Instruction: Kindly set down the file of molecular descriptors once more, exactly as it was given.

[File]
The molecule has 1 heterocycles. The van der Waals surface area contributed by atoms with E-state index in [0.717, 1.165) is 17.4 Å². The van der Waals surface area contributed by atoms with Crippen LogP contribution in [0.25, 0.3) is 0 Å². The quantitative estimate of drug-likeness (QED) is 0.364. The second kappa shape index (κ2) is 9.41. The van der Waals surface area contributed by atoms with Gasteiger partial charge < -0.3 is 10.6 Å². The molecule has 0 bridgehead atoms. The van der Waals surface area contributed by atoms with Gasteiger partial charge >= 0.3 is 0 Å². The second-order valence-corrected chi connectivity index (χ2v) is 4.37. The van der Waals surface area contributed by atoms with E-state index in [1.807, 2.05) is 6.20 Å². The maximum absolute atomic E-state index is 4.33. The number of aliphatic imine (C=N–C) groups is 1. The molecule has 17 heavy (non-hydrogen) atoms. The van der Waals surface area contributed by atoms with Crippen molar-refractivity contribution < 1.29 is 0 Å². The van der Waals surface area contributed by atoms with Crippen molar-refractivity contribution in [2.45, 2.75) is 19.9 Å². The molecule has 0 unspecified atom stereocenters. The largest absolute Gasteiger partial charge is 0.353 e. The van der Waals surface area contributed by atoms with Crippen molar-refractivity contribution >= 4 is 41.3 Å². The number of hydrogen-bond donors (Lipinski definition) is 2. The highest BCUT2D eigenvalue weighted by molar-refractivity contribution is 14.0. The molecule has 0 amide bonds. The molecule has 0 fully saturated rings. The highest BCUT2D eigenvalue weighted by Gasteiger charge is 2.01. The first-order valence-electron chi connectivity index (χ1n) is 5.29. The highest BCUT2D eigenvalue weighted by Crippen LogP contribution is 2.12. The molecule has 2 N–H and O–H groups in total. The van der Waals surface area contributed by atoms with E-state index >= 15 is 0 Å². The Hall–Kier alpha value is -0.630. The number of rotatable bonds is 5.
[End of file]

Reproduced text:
The molecule has 1 heterocycles. The van der Waals surface area contributed by atoms with E-state index in [0.717, 1.165) is 17.4 Å². The van der Waals surface area contributed by atoms with Crippen LogP contribution in [0.25, 0.3) is 0 Å². The quantitative estimate of drug-likeness (QED) is 0.364. The second kappa shape index (κ2) is 9.41. The van der Waals surface area contributed by atoms with Gasteiger partial charge < -0.3 is 10.6 Å². The molecule has 0 bridgehead atoms. The van der Waals surface area contributed by atoms with Gasteiger partial charge >= 0.3 is 0 Å². The second-order valence-corrected chi connectivity index (χ2v) is 4.37. The van der Waals surface area contributed by atoms with E-state index in [1.807, 2.05) is 6.20 Å². The maximum absolute atomic E-state index is 4.33. The number of aliphatic imine (C=N–C) groups is 1. The molecule has 17 heavy (non-hydrogen) atoms. The van der Waals surface area contributed by atoms with Crippen molar-refractivity contribution < 1.29 is 0 Å². The van der Waals surface area contributed by atoms with Crippen molar-refractivity contribution in [2.45, 2.75) is 19.9 Å². The molecule has 0 unspecified atom stereocenters. The largest absolute Gasteiger partial charge is 0.353 e. The van der Waals surface area contributed by atoms with Crippen molar-refractivity contribution >= 4 is 41.3 Å². The number of hydrogen-bond donors (Lipinski definition) is 2. The highest BCUT2D eigenvalue weighted by molar-refractivity contribution is 14.0. The molecule has 0 amide bonds. The molecule has 0 fully saturated rings. The highest BCUT2D eigenvalue weighted by Gasteiger charge is 2.01. The first-order valence-electron chi connectivity index (χ1n) is 5.29. The highest BCUT2D eigenvalue weighted by Crippen LogP contribution is 2.12. The molecule has 2 N–H and O–H groups in total. The van der Waals surface area contributed by atoms with E-state index >= 15 is 0 Å². The Hall–Kier alpha value is -0.630. The number of rotatable bonds is 5.